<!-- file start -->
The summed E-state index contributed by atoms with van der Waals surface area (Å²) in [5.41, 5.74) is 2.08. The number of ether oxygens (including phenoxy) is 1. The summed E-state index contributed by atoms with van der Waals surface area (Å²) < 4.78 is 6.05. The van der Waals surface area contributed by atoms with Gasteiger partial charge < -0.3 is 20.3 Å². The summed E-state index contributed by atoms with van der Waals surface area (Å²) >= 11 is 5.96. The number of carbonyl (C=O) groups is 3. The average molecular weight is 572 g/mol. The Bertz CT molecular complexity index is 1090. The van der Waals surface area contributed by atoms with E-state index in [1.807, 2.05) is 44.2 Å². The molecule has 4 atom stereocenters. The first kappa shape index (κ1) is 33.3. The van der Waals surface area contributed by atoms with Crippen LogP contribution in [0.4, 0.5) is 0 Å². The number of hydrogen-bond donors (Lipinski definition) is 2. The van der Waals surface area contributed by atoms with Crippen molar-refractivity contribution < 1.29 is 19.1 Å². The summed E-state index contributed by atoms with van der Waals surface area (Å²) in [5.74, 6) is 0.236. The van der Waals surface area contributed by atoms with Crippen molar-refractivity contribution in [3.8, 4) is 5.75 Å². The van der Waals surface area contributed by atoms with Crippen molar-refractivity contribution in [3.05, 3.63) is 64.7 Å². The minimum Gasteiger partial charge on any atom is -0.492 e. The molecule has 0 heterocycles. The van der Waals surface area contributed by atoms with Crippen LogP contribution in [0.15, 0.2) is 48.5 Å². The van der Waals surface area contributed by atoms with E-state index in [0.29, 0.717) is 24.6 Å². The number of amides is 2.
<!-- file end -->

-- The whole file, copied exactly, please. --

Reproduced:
The summed E-state index contributed by atoms with van der Waals surface area (Å²) in [5.41, 5.74) is 2.08. The number of ether oxygens (including phenoxy) is 1. The summed E-state index contributed by atoms with van der Waals surface area (Å²) < 4.78 is 6.05. The van der Waals surface area contributed by atoms with Gasteiger partial charge < -0.3 is 20.3 Å². The summed E-state index contributed by atoms with van der Waals surface area (Å²) >= 11 is 5.96. The number of carbonyl (C=O) groups is 3. The average molecular weight is 572 g/mol. The Bertz CT molecular complexity index is 1090. The van der Waals surface area contributed by atoms with E-state index in [1.807, 2.05) is 44.2 Å². The molecule has 4 atom stereocenters. The first kappa shape index (κ1) is 33.3. The van der Waals surface area contributed by atoms with Crippen LogP contribution in [0.4, 0.5) is 0 Å². The number of hydrogen-bond donors (Lipinski definition) is 2. The van der Waals surface area contributed by atoms with Crippen molar-refractivity contribution < 1.29 is 19.1 Å². The summed E-state index contributed by atoms with van der Waals surface area (Å²) in [5.74, 6) is 0.236. The van der Waals surface area contributed by atoms with Crippen molar-refractivity contribution in [3.8, 4) is 5.75 Å². The van der Waals surface area contributed by atoms with Crippen molar-refractivity contribution in [3.05, 3.63) is 64.7 Å². The minimum Gasteiger partial charge on any atom is -0.492 e. The molecule has 0 heterocycles. The van der Waals surface area contributed by atoms with Crippen LogP contribution in [0.15, 0.2) is 48.5 Å². The van der Waals surface area contributed by atoms with E-state index in [0.29, 0.717) is 24.6 Å². The number of amides is 2.